Perhaps the most interesting aspect of the present study is the distribution of strains within groups. Groups 5 to 17 are considered minor components of the population hierarchy and are found in various degrees in different geographic populations (15, 20). However, in populations from North America, Europe, and Asia, groups 1 to 4 comprise the large majority of the population (up to 80%) (15). In particular, group 2 strains comprise approximately 20% of the worldwide collection, and there is evidence that they are even more prevalent in Western Europe (17, 20). This clade is present in Japan and additional worldwide locations, including the northern United States (27). In the present study, only one group 2 strain was identified. This strain was obtained from a patient with persistent candidemia and no known travel history outside South America (5). Presently, there are 100 isolates in the database (http://calbicans.mlst.net.) from South America, Central America, and Mexico, and of these, there has been only one other group 2 isolate described (from Chile). Using a chi-square statistic and an average probability of 20%, the derived χ2 value was 18.5, with a P value of <0.0001, showing that the South American frequency matches the worldwide frequency. Using a more conservative Fisher's exact test, the P value was 1.6 × 10−5 (two tailed), and this would be in the expected range. However, when the results of this study are added to the database, the combined probability (chi square) is now a χ2 value of 35, and with the Fisher's exact test, the P value was 1.5 × 10−8, showing that the South American frequency matches the worldwide frequency. Thus, there is now very strong evidence that a geographic abatement exists for group 2 in this region of the world.
Some earlier studies might shed light on how far north this abatement might extend. Pujol and coworkers examined populations from the United States using the repetitive element Ca3 and observed that no group 2 strains were found in a collection of 29 isolates in Texas, including Dallas and Galveston (23). However, other studies involving microsatellite allelic frequencies (13) suggested that group 2 strains are present in northern California. We therefore hypothesize that the abatement zone may extend through the Southwestern United States. This suggests some form of selection, and the boundary may imply a climate zone. This seems improbable, however, considering the known epidemiology of the organism. C. albicans is not known to exist in the environment for long periods, only transiently during person-to-person transmission. Perhaps a better explanation may be that there is some host factor that is prevalent in the population and leads to a diminishment of a strain type. These factors could possibly include specific HLA types or Toll-like receptor alleles. Unlike group 1 strains that contain group-specific genetic elements and where there has been a suggestion that these may represent more successful colonizers (8, 33), relatively little is known about group 2 strains. There is genetic evidence that C. albicans strain groups have been separated by several million years (12).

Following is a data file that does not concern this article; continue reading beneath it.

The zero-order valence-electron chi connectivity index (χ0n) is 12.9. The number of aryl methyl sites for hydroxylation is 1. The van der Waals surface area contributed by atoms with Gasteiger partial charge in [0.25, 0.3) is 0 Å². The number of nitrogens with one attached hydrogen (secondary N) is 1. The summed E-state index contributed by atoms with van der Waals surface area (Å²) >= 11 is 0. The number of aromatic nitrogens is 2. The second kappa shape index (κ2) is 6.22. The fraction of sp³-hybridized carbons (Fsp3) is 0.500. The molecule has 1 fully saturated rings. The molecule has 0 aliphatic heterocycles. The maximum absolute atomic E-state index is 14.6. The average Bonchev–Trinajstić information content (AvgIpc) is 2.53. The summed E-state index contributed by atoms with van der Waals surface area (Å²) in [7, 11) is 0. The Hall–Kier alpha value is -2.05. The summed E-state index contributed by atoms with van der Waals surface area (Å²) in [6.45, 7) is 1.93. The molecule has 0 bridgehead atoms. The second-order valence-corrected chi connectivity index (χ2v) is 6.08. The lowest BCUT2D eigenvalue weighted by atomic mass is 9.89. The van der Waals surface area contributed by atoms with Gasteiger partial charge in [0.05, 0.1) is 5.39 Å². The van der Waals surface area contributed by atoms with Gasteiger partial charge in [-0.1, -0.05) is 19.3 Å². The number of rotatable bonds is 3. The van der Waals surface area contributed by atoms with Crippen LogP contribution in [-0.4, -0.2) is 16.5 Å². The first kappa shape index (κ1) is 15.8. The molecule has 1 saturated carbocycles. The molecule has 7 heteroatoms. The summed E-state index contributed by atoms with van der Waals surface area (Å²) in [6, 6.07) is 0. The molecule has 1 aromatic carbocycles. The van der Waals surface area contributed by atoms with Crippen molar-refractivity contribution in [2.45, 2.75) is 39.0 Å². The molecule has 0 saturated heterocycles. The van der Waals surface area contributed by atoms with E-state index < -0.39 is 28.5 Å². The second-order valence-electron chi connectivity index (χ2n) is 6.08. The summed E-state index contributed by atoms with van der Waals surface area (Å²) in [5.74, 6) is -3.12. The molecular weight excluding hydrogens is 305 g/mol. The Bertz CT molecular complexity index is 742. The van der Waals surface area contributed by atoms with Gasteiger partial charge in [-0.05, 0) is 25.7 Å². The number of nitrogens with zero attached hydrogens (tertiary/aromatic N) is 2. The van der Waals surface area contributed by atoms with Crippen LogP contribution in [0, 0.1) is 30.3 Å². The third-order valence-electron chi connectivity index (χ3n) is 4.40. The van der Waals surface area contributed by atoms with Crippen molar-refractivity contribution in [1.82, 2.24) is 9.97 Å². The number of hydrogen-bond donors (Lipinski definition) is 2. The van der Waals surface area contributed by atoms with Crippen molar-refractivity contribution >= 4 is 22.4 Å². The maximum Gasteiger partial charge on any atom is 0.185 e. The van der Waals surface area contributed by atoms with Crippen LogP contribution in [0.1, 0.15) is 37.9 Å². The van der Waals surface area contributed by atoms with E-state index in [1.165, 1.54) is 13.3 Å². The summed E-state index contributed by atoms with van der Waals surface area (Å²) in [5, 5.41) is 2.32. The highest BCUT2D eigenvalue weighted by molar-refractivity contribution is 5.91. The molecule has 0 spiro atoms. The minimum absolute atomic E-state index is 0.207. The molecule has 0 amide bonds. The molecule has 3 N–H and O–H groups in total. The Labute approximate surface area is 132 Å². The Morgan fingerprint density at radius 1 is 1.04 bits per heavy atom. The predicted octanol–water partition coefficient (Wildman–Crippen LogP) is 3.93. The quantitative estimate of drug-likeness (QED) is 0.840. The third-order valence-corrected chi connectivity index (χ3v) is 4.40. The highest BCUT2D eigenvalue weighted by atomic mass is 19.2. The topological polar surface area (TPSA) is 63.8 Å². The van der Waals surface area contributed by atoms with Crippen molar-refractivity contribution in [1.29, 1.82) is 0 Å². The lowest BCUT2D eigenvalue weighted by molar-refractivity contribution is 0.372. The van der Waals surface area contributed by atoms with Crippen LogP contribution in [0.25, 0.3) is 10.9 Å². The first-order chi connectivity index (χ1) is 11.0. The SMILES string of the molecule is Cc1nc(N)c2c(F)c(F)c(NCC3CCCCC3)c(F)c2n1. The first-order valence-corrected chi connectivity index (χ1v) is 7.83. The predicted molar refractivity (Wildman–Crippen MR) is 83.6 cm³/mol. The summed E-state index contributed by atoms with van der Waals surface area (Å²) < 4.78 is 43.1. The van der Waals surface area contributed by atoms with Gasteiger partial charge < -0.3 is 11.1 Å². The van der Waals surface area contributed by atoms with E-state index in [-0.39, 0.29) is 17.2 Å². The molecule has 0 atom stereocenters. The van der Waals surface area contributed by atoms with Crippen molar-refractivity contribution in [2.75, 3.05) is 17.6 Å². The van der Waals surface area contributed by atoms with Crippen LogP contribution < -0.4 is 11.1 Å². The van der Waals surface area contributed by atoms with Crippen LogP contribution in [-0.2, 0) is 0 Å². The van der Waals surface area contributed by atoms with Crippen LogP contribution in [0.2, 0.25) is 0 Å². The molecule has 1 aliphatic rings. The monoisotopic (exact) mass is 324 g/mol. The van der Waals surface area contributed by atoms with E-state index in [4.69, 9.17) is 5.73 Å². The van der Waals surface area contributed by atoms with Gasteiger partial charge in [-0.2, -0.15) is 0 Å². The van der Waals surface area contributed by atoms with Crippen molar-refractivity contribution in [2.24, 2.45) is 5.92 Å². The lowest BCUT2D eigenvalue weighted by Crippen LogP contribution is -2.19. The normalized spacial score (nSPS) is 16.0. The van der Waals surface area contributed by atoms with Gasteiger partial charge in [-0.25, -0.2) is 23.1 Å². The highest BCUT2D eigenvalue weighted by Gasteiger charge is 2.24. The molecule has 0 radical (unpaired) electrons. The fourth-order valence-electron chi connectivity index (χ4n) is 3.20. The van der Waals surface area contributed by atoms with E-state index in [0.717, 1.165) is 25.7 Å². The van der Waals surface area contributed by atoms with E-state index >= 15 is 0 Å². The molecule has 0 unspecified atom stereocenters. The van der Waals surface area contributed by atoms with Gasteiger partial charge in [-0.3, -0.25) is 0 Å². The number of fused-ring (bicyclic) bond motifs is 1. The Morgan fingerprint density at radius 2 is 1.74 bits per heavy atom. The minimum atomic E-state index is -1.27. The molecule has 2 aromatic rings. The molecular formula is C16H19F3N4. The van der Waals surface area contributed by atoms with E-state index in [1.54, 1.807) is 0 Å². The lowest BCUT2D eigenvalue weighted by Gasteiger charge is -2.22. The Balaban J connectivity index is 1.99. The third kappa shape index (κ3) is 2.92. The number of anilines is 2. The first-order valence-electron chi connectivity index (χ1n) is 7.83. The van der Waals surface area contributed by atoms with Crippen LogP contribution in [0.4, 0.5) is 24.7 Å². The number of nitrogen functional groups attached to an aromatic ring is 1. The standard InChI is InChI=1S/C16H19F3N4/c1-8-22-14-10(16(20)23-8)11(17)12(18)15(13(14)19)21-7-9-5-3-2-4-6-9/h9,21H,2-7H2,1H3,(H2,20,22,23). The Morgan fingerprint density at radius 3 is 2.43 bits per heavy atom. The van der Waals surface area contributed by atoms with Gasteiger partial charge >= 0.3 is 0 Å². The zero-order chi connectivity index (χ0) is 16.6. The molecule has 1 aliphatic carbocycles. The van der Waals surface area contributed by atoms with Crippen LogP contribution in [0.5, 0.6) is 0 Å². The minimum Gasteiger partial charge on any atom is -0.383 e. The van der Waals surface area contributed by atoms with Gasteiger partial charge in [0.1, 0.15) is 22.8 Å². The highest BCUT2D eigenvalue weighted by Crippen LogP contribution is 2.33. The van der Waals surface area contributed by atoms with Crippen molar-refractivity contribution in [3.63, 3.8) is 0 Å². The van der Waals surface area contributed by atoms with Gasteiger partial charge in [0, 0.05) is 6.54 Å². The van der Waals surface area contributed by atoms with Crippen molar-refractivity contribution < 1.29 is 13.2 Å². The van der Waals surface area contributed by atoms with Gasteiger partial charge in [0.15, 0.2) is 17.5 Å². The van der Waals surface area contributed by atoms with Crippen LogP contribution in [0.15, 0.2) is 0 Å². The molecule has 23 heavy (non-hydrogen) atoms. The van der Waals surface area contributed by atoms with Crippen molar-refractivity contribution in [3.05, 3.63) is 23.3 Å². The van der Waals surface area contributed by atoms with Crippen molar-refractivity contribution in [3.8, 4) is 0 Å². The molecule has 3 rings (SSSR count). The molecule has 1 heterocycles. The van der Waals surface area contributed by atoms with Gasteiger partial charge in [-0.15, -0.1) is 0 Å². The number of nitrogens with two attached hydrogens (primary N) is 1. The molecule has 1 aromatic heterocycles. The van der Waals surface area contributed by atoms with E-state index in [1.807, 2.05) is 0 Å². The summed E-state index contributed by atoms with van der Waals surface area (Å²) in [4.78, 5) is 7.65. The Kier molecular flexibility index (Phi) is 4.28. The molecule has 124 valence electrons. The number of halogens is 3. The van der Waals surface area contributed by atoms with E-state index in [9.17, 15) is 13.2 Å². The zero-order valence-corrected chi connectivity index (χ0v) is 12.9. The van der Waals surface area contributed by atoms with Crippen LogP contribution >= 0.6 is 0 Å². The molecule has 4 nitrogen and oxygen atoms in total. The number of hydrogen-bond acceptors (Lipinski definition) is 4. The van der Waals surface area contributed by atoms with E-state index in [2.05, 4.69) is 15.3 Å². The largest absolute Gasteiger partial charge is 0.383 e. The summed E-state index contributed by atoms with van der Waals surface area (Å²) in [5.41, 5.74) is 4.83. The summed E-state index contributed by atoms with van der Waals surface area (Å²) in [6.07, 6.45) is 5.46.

Phenotypic differences among C. albicans clades have been described previously (15). The most evident example concerns the resistance to flucytosine, where it is confined to group 1 isolates. In our study, the seven isolates showing flucytosine MICs of >4 μg/ml were classified as clade 1 type A (data not shown). Also, resistance to terbinafine has been found to be related to isolates in clade 1 and, to a lesser extent, isolates in clade 3 (17). Previously reported studies also described a higher proportion of salt-tolerant isolates in clade 1, very low whole-cell acid phosphatase activity among C. albicans clade 2 strains, and statistically significant interclade differences in numbers of midrepeat sequences in some members of the ALS and HYR gene families, which encode cell surface proteins (17).
Finally, the isolations of C. albicans strains recovered from human patients and animals do not seem to follow the same pattern, as demonstrated in two studies where the distributions of clades recovered from both groups were significantly different (19). Future studies may help resolve questions pertaining to the evolution of strain groups in this human-commensal species as well as help address the issues surrounding the source(s) of infection (colonization), virulence, and geographic location.
This research was supported by the Centers for Disease Control and Prevention (CDC), Coordenacao de Aperfeicoamento de Pessoal de Nivel Superiour (CAPES), and Conselho Nacional de Desenvolvimento Científico e Tecnológico (CNPq).
We thank Anne M. Whitney and Corey Franzen from CDC for their technical support in sequencing.
The findings and conclusions in this report are those of the authors and do not necessarily represent the views of the Centers for Disease Control and Prevention.
Published ahead of print on 30 June 2010.